The Art Of War, Famous Book 8
- Sun Tzu said: In war, the general receives his commands
from the sovereign, collects his army and concentrates his forces
- When in difficult country, do not encamp. In country
roads intersect, join hands with your allies. Do not linger in
dangerously isolated positions. In
hemmed-in situations, you must resort to stratagem. In desperate
position, you must fight.
- There are roads which must not be followed, armies
be not attacked, towns which must be besieged, positions which must not
commands of the sovereign which must not be obeyed.
- The general who thoroughly understands the advantages
that accompany variation of tactics knows how to handle his troops.
- The general who does not understand these, may be
acquainted with the configuration of the country, yet he will not be
able to turn his knowledge to
- So, the student of war who is unversed in the art
of war of
varying his plans, even though he be acquainted with the Five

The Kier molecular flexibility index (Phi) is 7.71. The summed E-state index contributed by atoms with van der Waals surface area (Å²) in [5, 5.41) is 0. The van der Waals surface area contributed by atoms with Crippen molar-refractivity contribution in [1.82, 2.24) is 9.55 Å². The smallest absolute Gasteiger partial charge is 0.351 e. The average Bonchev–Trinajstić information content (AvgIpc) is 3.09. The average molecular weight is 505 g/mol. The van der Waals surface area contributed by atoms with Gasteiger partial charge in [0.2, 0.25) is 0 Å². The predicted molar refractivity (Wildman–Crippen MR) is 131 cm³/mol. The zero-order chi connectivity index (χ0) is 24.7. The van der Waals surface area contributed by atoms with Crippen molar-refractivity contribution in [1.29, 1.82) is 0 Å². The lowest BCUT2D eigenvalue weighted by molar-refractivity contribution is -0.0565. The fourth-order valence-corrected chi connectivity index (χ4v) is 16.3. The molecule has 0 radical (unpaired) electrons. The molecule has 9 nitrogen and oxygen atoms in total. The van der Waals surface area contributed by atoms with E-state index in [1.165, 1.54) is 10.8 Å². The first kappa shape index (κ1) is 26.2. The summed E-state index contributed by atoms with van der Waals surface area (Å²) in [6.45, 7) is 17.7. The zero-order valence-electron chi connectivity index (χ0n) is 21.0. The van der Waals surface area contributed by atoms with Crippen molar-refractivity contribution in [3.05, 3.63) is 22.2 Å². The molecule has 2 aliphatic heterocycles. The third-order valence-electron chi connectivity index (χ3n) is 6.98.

Advantages, will fail to make the
best use of his men.
- Hence in the wise leader's plans, considerations
of advantage and of disadvantage will be blended together.
- If our expectation of advantage be tempered in this
way, we may succeed in accomplishing the essential part of our schemes.
- If, on the other hand, in the midst of difficulties
always ready to seize an advantage, we may extricate ourselves from
- Reduce the hostile chiefs by inflicting damage on
make trouble for them, and keep them constantly engaged; hold out
specious allurements, and
make them rush to any given point.
- The art of war teaches us to rely not on the likelihood
enemy's not coming, but on our own readiness to receive him; not on the
chance of his not
attacking, but rather on the fact that we have made our position
- There are five dangerous faults which may affect
- Recklessness, which leads to destruction;
- cowardice, which leads to capture;
- a hasty temper, which can be provoked by insults;
- a delicacy of honor which is sensitive to shame;
- over-solicitude for his men, which exposes him to
worry and trouble.
- These are the five besetting sins of a general, ruinous
to the conduct of war.
- When an army is overthrown and its leader slain,
the cause will
surely be found among these five dangerous faults. Let them be a
subject of meditation.
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